Friday, April 18, 2014

The Future of the Book

I wish I had some cheeky title about the future of the book and how it's a thing of the past... but I don't.

The Future of the Book

David Finkelstein, An Introduction to Book History

Finkelstein and McCleery’s “The Future of the Book” in An Introduction to Book History is unfortunately outdated and does not provide a contemporary opinion of how print books are perceived. At first, I thought this chapter would discuss the differences between print and electronic books and the future of publishing physical books, but instead it dissected why publishers still exist and talked about the reading habits of adults.

            I could not find anything about David Finkelstein, which was frustrating given this book was published 11 years ago. Alistair McCleery is a professor of Literature and Culture at Edinburgh Napier University. Together they wrote this book which received mixed reviews, but the majority positive, yet not overwhelmingly so. The conclusion of this chapter states, “this chapter has not been about what the future of the book might be… [but] examined the factors that play a part in shaping and influencing the future.” This would be better suited at the beginning of the chapter to set readers up to better understand the authors’ intent.

            Finkelstein and McCleery first look at books through the scope of technological determinism. They maintain that books are still the basic tool of education in developing and developed countries, and that book is not an obsolete medium. Literacy is universal, and even though it is suggested that new technologies replace and kill the old, the book did not die out as radio, cinema, TV and internet became available through recent years. Finkelstein and McCleery discuss the importance of books are promoting and preserving culture, and the changing online landscape makes it easier for publishers to provide literature to those who seek it. Media conglomerates fuelled by the internet craze of the 90s used the new technological interests to complement and cross-promote existing interest in analog services and products. Disney is a good example of this: their awareness of the brand allowed them to increase publishing children’s books based on pre-established concepts like Mickey Mouse, which fueled interest in movies, theme parks, merchandizing, and in turn, more published books.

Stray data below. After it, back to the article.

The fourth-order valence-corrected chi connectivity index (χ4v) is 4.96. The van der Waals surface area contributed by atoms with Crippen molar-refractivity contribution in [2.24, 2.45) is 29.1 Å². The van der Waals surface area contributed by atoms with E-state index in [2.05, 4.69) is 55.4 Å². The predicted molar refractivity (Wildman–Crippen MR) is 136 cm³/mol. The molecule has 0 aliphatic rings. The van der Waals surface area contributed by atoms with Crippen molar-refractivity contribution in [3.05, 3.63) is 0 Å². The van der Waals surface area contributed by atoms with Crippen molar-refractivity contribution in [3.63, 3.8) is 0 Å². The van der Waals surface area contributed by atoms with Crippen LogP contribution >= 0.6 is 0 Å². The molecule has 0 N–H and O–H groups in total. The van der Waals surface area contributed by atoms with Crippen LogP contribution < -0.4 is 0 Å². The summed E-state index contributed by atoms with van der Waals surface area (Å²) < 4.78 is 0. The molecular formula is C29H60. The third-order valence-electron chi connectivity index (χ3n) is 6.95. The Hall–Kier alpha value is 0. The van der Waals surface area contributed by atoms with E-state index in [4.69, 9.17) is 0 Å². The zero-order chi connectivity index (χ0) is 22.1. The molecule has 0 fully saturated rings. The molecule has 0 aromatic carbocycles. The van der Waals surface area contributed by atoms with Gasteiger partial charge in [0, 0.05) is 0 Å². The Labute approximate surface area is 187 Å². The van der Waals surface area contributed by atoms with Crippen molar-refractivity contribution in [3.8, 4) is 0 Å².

The authors cited several studies regarding the death of readership. A study from 2004 emphasizes the decline in the number of pleasure readers. In 1982, 57% of adults indicated they read fiction for pleasure, and this decreased to 47% in 2002. In the UK in 2000, only 15% of adult readers claimed to read for pleasure for at least 11 hours a week. Finkelstein and McCreery denote that the problem with readership is not illiteracy but aliteracy: those who can read but who will not read books. They found that woman typically read more and more often than men, and that children who are encouraged to read in their home environment and have at least one parent who is also an enthusiastic reader tend to grow up reading extensively. The main issue with adults and the decrease in readership is the increase in other leisure activities.

In conclusion, they state that books will continue to fulfill needs although their functions will be more severely restricted to leisure. Readers of books have decreased in number, but reading still encourages the passionate habit, and finally that the State may need to intervene increasingly to promote and protect the reading of books as it does for other activities considered as positive assets within civil society.

Readership and interest in books (print or electronic) is a heavily debated topic. Many argue that readership is declining, yet others state that readership is steady or even increasing, and that our definition of literacy is the main thing that has changed.

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